CA: When you talk about this regular process of reevaluating the line and how Dark Horse Presents is the beginning of implementing that, what other sorts of changes are in the works to help Dark Horse adapt to what's going on in the market right now?

MR: Of course, one of the big areas is digital. And that was another point made in your article, that management somehow held back digital comics from development, which is far from the truth. I've been a big proponent of it from the beginning. It's all about the delivery system. Our comics went on the iPhone some time ago and are available in the iTunes store so we have been involved in digital. The bigger launch before the iPad was delayed by me, not because I didn't see the future in e-books because I didn't like the delivery systems that were available...

When the iPad came out we were looking forward to that and started building our app. Your article said that we didn't launch in January when we said we would, but we were ready to launch in January. We were ready to launch on the day we announced, but unfortunately Apple changed their conditions for apps being put in the iTunes store and because they made new rules we had to go back and rework our app. We're ready to go with 300 comics right out of the gate, and there'll be more. Also, we're doing something I don't think anyone's done yet; we produced a 40-minute motion comic film that is a graphic novel that will be available shortly. We're working on the technical aspects of delivering it.

CA: You mentioned having comics in iTunes, but as a fan who has wanted to download more Dark Horse comics than are available, I'm curious whether there was a decision made to not make as many comics available there until the proprietary app came out?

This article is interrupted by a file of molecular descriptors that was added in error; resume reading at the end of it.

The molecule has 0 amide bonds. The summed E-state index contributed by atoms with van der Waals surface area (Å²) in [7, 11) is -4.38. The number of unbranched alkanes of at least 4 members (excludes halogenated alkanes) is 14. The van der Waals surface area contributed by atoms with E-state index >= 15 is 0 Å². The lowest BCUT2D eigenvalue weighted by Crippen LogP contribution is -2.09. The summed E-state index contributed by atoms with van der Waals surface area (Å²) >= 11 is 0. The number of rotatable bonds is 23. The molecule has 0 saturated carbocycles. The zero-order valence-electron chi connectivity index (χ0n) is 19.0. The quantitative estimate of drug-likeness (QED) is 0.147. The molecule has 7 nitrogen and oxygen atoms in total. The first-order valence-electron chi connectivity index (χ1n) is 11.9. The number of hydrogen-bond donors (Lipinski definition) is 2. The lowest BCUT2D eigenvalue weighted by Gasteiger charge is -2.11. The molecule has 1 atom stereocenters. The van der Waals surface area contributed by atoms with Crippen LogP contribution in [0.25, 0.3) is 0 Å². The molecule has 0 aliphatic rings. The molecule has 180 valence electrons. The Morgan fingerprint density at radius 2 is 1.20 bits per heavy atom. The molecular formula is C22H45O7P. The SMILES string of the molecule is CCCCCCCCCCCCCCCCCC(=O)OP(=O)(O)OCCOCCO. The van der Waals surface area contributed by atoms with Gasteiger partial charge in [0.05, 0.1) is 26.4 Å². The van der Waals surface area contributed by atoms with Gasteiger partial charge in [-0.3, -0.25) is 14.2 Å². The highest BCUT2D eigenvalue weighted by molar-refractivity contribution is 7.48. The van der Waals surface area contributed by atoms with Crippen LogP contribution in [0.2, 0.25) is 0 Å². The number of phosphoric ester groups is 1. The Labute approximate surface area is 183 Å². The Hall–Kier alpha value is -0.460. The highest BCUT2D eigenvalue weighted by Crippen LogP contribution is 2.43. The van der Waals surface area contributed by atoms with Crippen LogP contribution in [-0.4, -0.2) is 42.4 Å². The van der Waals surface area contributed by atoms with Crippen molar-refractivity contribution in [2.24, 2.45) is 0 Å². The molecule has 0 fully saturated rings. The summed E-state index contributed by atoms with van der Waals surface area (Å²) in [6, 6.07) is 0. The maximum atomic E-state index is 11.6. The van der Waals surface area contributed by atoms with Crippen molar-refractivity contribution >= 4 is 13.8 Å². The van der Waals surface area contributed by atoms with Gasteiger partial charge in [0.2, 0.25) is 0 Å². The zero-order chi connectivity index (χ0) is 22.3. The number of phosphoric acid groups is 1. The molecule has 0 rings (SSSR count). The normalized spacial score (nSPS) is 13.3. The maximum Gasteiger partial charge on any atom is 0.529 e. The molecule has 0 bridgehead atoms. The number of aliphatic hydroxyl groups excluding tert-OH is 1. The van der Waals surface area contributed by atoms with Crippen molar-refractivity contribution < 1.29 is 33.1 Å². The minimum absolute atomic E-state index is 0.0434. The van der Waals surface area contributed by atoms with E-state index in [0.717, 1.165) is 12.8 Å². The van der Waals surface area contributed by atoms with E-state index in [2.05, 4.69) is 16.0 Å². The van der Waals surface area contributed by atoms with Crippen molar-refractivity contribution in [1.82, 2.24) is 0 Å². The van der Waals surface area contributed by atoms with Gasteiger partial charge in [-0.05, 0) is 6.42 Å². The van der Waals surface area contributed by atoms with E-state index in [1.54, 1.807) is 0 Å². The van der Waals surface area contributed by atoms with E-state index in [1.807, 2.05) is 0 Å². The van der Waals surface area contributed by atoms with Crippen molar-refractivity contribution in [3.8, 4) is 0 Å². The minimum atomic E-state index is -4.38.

MR: Yes, we were trying to develop our own app, so we slowed down the release of digital comics because even for the iPhone there was a new app being developed. And we didn't want to spend the time on basically for a format that was being modified.

CA: With the proprietary app, why did the change in the Apple rules affect you differently from other publishers who were also developing proprietary apps?

MR: Marvel and DC are having their comics transferred through outside comics, and those companies charge a certain fee. Then they go into the Apple store and they charge 30 percent. So we were trying to build a system that preserved as much of the income from this material for creators and for Dark Horse as possible. We had a plan to do that, and we knew at some time Apple would eventually be interested in content, but originally our understanding was that for the time being they were interested in selling the hardware and wanted the apps. Our app gave readers the chance to buy directly from Dark Horse. And Apple evidently changed their minds, so we changed our app. We're going to be available on all delivery devices and we're going to have some unique things to offer. We're also building programs for retailers too, because we've not forgotten that they need to stay in business. We'll have special materials for them that will be digitally distributed.

CA: At a time when the market seems to be changing rapidly, who do you see as the core Dark Horse reader and the type of content you'll be offering them as the company moves forward?

MR: The original vision of Dark Horse was to have a diverse line that appeals to all kinds of readers. And if we stay on target, that's what we'll be doing. You'll see a variety of projects. We won't live in a superhero world. We're going to be creator-based and we're going work towards having the best comics out there by the best creators. Obviously we try programs to reach into areas that aren't traditionally ours, and sometimes they're successful and sometime they're not. But overall we've been very successful and we've been around 25 years. There are very few comic companies in the history of comics that have prospered that long.

Portland is now a comics community and that is directly a result of Dark Horse's influence here. There was no comics community when I started Dark Horse and the comics community has grown out of Dark Horse's presence. That's just a fact. We intend to continue to try and build the community to bring more people in and bring more creators in to town, and that's how we plan to move into the future. It's all about working with great talent.